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He’s signed a contract with the Canucks, but getting to Vancouver may be difficult for Aidan McDonough.

The 23-year-old forward is in Boston, where he played four seasons for the Northeastern University Huskies before the team was bounced from the playoffs Saturday.

With his college career wrapped, McDonough signed a two-year entry-level deal with the Canucks on Monday.

A winter storm could hamper his ability to get started in Vancouver, however.

“I’m not entirely sure when I’ll be heading out. Probably a lot of that is weather dependent,” McDonough said on a video call. “But I’ll be there, so I’m looking forward to heading out and getting started.”

The 6-foot-2, 200-pound forward is coming off an NCAA season where he put up 20 goals and 38 points in 34 games.

He helped lead Northeastern win this year’s Beanpot championship, which features the four major college teams in the Boston area, and scored the only shootout goal in a 3-2 win over Harvard in the tournament final.

The Milton, Mass., native also won the Beanpot in 2020, when he posted a game-high four points (one goal, three assists) in a 5-4 double-overtime victory over Boston University.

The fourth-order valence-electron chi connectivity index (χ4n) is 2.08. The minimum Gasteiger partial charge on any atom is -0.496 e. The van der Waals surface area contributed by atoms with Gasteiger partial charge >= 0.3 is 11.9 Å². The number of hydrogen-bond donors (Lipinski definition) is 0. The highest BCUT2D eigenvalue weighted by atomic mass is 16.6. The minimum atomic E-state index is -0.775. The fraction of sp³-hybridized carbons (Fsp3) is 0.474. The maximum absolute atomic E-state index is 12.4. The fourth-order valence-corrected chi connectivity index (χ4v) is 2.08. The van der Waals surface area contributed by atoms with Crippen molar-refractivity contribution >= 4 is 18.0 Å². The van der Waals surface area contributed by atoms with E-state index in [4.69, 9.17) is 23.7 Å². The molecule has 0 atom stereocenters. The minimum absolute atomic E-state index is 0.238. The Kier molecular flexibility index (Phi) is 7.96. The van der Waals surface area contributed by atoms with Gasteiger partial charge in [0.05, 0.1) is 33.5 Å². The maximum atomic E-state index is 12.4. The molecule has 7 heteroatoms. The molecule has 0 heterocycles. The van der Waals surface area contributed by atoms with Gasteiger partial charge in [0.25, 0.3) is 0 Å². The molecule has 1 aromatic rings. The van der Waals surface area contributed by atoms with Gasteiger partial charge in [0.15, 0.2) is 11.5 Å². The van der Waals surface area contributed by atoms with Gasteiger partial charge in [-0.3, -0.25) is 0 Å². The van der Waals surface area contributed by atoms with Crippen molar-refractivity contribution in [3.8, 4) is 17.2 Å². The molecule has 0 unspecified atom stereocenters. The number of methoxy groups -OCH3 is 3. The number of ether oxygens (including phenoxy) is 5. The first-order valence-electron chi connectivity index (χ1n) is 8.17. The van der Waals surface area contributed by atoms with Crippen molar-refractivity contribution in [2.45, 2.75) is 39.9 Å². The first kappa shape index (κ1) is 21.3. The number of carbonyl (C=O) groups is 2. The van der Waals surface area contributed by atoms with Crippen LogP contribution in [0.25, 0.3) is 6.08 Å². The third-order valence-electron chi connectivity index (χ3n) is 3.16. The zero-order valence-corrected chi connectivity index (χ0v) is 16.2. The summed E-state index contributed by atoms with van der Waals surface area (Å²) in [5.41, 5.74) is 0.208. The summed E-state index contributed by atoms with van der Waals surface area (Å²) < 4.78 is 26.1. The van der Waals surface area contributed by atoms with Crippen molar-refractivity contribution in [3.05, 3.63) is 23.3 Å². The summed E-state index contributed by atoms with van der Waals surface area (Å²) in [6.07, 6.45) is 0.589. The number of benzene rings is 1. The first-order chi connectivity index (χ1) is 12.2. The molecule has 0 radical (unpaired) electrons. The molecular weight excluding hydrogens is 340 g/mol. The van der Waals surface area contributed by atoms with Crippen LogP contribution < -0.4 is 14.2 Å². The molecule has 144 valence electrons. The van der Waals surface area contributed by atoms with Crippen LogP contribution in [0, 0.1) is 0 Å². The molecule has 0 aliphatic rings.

Over four years, he had 124 points (66 goals, 58 assists) over 124 career games with the Huskies.

McDonough was originally selected by Vancouver in the seventh round, 195th overall, in the 2019 NHL draft, and there was hope among some Canucks fans that he would skip his final year of college hockey in favour of jumping to the pros.

Instead, he opted to stay at Northeastern, a decision that he said led to growth both on and off the ice.

“I learned so much this year. I think I developed my game even more,” he said.

“Obviously, I was the captain this year. And I think the life lessons and the maturity that I’ve learned, being a captain and being able to manage players and working with the coaching staff, there’s just so many things that I think I’ve learned this year that will prepare me for the future and for my pro hockey career.”

Since being drafted, McDonough has watched parts of Vancouver’s games whenever he’s had a chance and said his overall impression of the team is that “there’s lots of room for growth.”

“It just seems like a great place to go for a young player looking for an opportunity,” he said.

The Canucks are happy to get a deal done with the forward prospect, general manager Patrik Allvin said in a statement.

“Aidan has continued to improve his game each year since being drafted,” he said. “He has steadily grown into a leadership role with Northeastern throughout his time there and our development team is looking forward to working with him as he starts his pro hockey career.”